More Adventures from Jennifer Gross in Australia
In Australia, I have experienced things I never thought I would by going on exchange. Thanks to Sandi Crogan, the other exchanges and I have been able to ride in a hot air balloon, hike the base of Uluru, enjoy a kangaroo sanctuary, spend the day exploring the West MacDonnell ranges, ride a camel, and help out the less fortunate of the Northern Territory. I feel like I have been accepted by everyone here, not only at school, but also by the people who live in Australia.
Waking up at four in the morning was such a hassle. It was cold outside and there was no sign of sunlight. We were picked up at St. Philip’s at 5:00 AM and driven to the outback where we noticed a massive balloon being blown up. We were all awake in anticipation for our hot air balloon ride. From the moment we climbed into the basket, we always felt like we were going to tip over and fall out. Once we got 500 feet in the air and looked out at the Australian outback, we were still a little nervous. When it was time to land, we slid across the tops of trees, bushes, then finally the ground. Because the balloon was still up and the wind was strong, the basket tipped about 60 degrees towards the ground. After we rolled out and packed up the balloon, everyone got a glass of orange juice and we learned about the first hot air balloon rides.
When beginning our weekend long trip to Uluru, the Olgas, and King’s Canyon, I was scared of having to hike so many kilometers each day. On the six-hour bus ride, we made stops at a camel farm and some small towns with convenience stores and gas stations. I was amazed by the camel burgers that most places sold. They taste much better than kangaroo tail. All of the exchanges had quality bonding time on and off the bus. Once we arrived at Uluru, our guide surprised us with a 12 kilometer walk around the base of Uluru. After our road trip all I wanted to do was sleep, but once we got going there was no stopping the fun. It took us just about three hours to complete, but we were able to learn about the rock and the aboriginal history and culture. Soon after, we drove to a lookout to watch the sunset on Uluru and witness the magnificent color of the rock.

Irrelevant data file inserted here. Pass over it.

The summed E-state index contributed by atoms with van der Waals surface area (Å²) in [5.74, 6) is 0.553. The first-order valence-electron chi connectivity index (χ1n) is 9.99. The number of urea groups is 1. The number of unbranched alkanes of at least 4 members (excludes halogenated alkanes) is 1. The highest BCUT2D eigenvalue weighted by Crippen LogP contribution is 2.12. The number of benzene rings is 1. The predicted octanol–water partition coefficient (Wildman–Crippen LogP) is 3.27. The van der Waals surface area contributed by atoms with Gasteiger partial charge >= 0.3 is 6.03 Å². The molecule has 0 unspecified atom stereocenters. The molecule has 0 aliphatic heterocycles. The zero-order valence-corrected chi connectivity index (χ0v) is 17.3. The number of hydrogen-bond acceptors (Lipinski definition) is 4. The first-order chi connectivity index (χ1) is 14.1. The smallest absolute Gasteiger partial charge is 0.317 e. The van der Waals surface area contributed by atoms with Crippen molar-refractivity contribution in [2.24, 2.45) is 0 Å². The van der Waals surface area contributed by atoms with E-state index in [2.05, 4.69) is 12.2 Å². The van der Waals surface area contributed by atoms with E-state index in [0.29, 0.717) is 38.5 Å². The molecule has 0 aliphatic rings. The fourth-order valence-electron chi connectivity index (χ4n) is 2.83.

Out of my entire experience here so far, I know it would not have been as much fun without getting to hang out with my now life-long friends from India, Nepal, Canada, South Africa, Germany, Colombia, and Mexico. They made every trip and adventure ten times more exciting and memorable. I will miss them all when we go home and I cannot wait to see them again someday!!
Jennifer Gross Arrives in Australia
Hello from Alice Spings, NT, Australia. It has only been two weeks and I have already learned more than I ever thought I would. Not only am I learning about Australia and how they call McDonald’s “Maccers,” but I am also getting to experience cultures from around the world with the other exchanges at St. Phillips. There is a wide variety of people in such a small town that I’m am glad to get to be a part of. So far my exchange experience has been wonderful, and I hope each day will continue to amaze me.
On my first day in school, I mostly hung out with Gabby, my exchange, and met her friends. However, by the end of my third day in school, I had my own group of friends to enjoy. I met people from Alice Springs to Nepal to Germany to Canada and even Texas. Everyone was so welcoming, it was hard not to have a good time. I never thought my exchange would be so easy to settle into, but it’s like I’ve been here all year. Everything is different, but there are similarities to California in every person, place, meal, and experience, except for the Kangaroos and Koalas.
Around two weeks into exchange, my host family took me to the peak of a small mountain. Once we conquered the bumpy ride to the top, we sat for hours taking in all of Alice Springs and the surrounding nature. I got the chance to really get to know my host family. I learned about themselves as individuals and who they are as a family. We watched the sunset and made a campfire to stay warm. It wasn’t necessarily a traditional camp out, we ate chicken from Red Rooster (fast food) and Doritos. But I felt welcomed, like a part of a new family.